Leaving the food desert: An activity space approach to understanding how community food environments affect health Restricted; Files Only

Raskind, Ilana (Summer 2019)

Permanent URL: https://etd.library.emory.edu/concern/etds/44558f469?locale=en
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Abstract

Unequal access to healthy, affordable foods is hypothesized to be a key underlying cause of race- and class-based disparities in diet- and weight-related health in the United States. However, evidence for the specific pathways through which food environments affect health is inconclusive. Mixed findings may result from several methodological challenges, including: a reliance on residential neighborhood-based measures of exposure, a lack of data on actual food shopping practices, and limited attention to differences within underserved communities.

The present study uses an activity space approach, defined by the full extent of locations people routinely visit, to evaluate: 1) whether measures of food access, and their association with food shopping practices, differ by the use of residential neighborhood versus activity space measurement approaches, 2) whether associations between food access and dietary intake or body mass index (BMI) differ by the use of residential neighborhood versus activity space measurement approaches, 3) whether food shopping practices are associated with dietary intake or BMI, and 4) whether food access or food shopping practices differ by food security status. 

We recruited African American women between the ages of 18-44 (n=199) from two safety-net health care clinics in Atlanta, Georgia. Activity space data were collected using an adapted version of the Visualization and Evaluation of Routine Itineraries, Travel destinations, and Activity Spaces (VERITAS) tool. We obtained retail food outlet data from the Georgia Departments of Public Health and Agriculture, and assessed three dimensions of food access: density, proximity, and quality. We measured dietary intake using a food frequency questionnaire and abstracted BMI from medical records. We used generalized estimating equations (GEE) to estimate adjusted associations between exposures and outcomes, controlling for the correlation of women within residential census tracts.

Food access differed between the residential neighborhood and activity space environments across all three dimensions of access. However, associations between food access and food shopping practices, dietary intake, and BMI did not differ by environment type. Food access in the residential neighborhood and the activity space was associated with food shopping practices and BMI, while food shopping practices were associated with dietary intake. Importantly, the most salient dimensions of access varied by outlet type. Finally, we found limited evidence that food access or food shopping practices varied by food security status.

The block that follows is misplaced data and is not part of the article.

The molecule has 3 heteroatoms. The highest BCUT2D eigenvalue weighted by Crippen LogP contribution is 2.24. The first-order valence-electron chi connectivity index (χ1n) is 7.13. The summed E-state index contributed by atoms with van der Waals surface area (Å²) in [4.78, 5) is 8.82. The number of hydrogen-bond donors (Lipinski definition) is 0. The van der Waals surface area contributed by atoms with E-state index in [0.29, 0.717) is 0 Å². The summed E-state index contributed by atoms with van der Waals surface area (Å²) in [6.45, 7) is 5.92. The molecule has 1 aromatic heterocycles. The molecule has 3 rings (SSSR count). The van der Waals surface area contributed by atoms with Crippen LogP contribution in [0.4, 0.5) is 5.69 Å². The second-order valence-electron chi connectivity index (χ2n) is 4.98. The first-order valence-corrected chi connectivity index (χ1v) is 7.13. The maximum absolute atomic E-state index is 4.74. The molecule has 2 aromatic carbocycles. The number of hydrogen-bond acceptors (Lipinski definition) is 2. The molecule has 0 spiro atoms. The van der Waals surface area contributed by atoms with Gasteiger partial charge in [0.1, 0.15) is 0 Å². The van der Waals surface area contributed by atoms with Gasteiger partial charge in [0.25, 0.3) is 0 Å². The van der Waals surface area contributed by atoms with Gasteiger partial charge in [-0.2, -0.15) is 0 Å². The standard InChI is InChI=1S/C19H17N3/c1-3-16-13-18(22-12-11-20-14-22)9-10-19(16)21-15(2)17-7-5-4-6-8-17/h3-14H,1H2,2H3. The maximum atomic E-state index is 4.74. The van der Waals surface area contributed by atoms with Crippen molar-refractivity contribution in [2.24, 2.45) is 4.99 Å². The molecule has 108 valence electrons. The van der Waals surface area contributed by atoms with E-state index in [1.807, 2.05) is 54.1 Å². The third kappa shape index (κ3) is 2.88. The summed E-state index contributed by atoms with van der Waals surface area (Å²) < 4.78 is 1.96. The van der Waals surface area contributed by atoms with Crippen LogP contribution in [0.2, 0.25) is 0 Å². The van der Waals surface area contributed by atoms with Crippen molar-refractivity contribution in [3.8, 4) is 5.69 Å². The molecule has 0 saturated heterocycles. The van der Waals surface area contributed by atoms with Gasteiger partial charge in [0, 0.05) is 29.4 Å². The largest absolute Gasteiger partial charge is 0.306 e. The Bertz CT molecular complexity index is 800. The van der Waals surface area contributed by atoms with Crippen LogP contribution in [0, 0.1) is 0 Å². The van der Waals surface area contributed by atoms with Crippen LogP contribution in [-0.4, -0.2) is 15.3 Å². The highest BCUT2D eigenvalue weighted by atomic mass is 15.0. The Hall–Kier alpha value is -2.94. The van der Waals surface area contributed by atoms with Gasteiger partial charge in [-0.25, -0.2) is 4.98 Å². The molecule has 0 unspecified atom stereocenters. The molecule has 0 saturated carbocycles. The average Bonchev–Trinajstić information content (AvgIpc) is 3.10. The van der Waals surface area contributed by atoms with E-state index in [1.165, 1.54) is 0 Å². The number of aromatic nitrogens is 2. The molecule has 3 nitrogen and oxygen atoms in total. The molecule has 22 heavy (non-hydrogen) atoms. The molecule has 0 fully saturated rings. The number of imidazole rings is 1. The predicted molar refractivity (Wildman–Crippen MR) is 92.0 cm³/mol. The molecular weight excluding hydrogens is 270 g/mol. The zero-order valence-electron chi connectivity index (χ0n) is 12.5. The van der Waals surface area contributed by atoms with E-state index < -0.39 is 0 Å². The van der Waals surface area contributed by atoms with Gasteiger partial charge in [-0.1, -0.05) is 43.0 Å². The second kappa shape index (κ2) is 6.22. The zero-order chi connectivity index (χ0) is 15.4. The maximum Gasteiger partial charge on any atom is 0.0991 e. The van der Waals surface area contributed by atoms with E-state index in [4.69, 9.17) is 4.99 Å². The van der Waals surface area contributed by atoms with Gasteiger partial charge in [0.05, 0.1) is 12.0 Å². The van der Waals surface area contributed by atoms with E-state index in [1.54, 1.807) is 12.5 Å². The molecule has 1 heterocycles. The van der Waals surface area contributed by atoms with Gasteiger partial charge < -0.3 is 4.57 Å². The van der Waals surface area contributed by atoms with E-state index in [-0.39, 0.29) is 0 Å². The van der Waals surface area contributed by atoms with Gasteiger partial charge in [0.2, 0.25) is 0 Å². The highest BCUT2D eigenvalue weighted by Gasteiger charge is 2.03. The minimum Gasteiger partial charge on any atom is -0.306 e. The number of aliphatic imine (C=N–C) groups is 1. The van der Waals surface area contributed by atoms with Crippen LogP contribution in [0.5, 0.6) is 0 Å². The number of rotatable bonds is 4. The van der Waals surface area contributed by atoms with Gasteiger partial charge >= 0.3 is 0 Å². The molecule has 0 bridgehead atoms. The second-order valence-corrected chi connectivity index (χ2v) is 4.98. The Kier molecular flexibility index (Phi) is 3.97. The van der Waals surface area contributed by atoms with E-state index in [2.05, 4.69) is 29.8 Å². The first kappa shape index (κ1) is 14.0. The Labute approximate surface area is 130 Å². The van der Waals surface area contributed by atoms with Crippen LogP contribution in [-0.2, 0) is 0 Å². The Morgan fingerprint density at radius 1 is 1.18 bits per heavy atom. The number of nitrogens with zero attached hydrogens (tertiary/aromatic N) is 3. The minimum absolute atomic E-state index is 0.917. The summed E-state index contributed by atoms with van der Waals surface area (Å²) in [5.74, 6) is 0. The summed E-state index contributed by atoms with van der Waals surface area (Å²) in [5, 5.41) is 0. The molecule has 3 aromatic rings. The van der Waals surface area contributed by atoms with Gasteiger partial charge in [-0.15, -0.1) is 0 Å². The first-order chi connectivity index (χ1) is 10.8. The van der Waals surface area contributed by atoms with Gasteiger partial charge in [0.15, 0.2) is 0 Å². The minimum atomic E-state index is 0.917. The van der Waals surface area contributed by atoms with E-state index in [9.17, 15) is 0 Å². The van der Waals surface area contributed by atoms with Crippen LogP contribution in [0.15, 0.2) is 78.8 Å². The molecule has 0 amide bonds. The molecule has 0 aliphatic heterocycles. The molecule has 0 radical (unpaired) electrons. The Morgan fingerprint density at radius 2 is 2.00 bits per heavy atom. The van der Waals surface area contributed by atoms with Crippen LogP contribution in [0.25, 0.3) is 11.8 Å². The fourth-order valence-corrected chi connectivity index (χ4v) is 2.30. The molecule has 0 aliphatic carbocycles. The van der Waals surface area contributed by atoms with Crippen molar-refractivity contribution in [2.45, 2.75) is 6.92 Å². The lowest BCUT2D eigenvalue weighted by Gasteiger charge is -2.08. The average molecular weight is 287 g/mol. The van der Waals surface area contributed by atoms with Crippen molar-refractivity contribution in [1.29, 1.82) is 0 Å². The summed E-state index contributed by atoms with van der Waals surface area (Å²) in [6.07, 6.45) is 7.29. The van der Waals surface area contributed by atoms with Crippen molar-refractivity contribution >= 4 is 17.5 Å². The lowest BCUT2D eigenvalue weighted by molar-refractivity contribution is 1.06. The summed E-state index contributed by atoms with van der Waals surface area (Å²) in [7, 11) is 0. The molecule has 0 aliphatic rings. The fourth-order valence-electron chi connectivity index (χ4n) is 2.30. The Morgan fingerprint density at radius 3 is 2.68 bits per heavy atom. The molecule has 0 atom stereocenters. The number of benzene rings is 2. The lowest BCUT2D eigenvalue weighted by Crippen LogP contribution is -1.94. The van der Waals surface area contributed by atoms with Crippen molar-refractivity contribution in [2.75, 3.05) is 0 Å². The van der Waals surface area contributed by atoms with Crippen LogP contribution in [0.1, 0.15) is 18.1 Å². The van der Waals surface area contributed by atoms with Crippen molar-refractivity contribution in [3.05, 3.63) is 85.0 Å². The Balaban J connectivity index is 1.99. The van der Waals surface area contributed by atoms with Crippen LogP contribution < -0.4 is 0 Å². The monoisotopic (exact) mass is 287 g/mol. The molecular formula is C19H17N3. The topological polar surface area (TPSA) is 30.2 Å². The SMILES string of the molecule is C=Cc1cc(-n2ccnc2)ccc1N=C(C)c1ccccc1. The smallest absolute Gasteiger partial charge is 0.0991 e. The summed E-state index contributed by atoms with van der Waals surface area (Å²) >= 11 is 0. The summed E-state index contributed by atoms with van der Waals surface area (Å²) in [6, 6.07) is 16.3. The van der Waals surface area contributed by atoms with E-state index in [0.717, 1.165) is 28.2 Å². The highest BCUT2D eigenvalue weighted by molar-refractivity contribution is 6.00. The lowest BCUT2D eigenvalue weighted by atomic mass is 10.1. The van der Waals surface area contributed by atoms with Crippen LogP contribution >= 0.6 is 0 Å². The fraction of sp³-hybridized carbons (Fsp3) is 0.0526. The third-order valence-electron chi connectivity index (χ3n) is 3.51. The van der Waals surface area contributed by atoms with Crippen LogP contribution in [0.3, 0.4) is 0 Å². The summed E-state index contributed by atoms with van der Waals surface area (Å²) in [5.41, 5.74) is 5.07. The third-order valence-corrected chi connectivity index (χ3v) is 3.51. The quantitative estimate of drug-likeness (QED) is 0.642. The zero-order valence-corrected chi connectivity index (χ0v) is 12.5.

While activity space approaches more precisely represent the environments to which people are exposed, they do not offer a magic bullet for understanding the complex pathways through which food environments affect health. Continued examination of exposure and use, acknowledgement of the multidimensionality of access, and attention to the unique food environments women experience as they move through their daily lives, will provide much needed insight into how food environments can be modified to be more supportive of healthy eating. 

Table of Contents

Chapter 1: Introduction. 1

Introduction. 2

Specific aims, conceptual framework, and gaps addressed. 4

Literature review.. 8

References 20

Chapter 2: Crossing imaginary lines: An activity space approach to understanding how food environments affect the food shopping practices of low-income African American mothers in Atlanta, GA.. 31

Abstract 32

Introduction. 33

Methods. 36

Results. 44

Discussion. 49

References 63

Chapter 3: Leaving the food desert: An activity space approach to understanding how food access and food purchasing practices are associated with dietary intake and BMI among low-income African American women in Atlanta, GA.. 70

Abstract 71

Introduction. 72

Methods. 74

Results. 81

Discussion. 84

References 98

Chapter 4: Putting food insecurity into place: Associations between the community food environment, food shopping practices, and food insecurity among low-income African American women in Atlanta, GA  104

Abstract 105

Introduction. 106

Methods. 108

Results. 115

Discussion. 117

References 131

Chapter 5: Conclusion. 137

Summary of findings. 138

Strengths. 142

Limitations. 144

Implications for research. 145

Implications for practice. 149

Conclusion. 151

References 153

Appendix. Retail food environment data cleaning protocol 156

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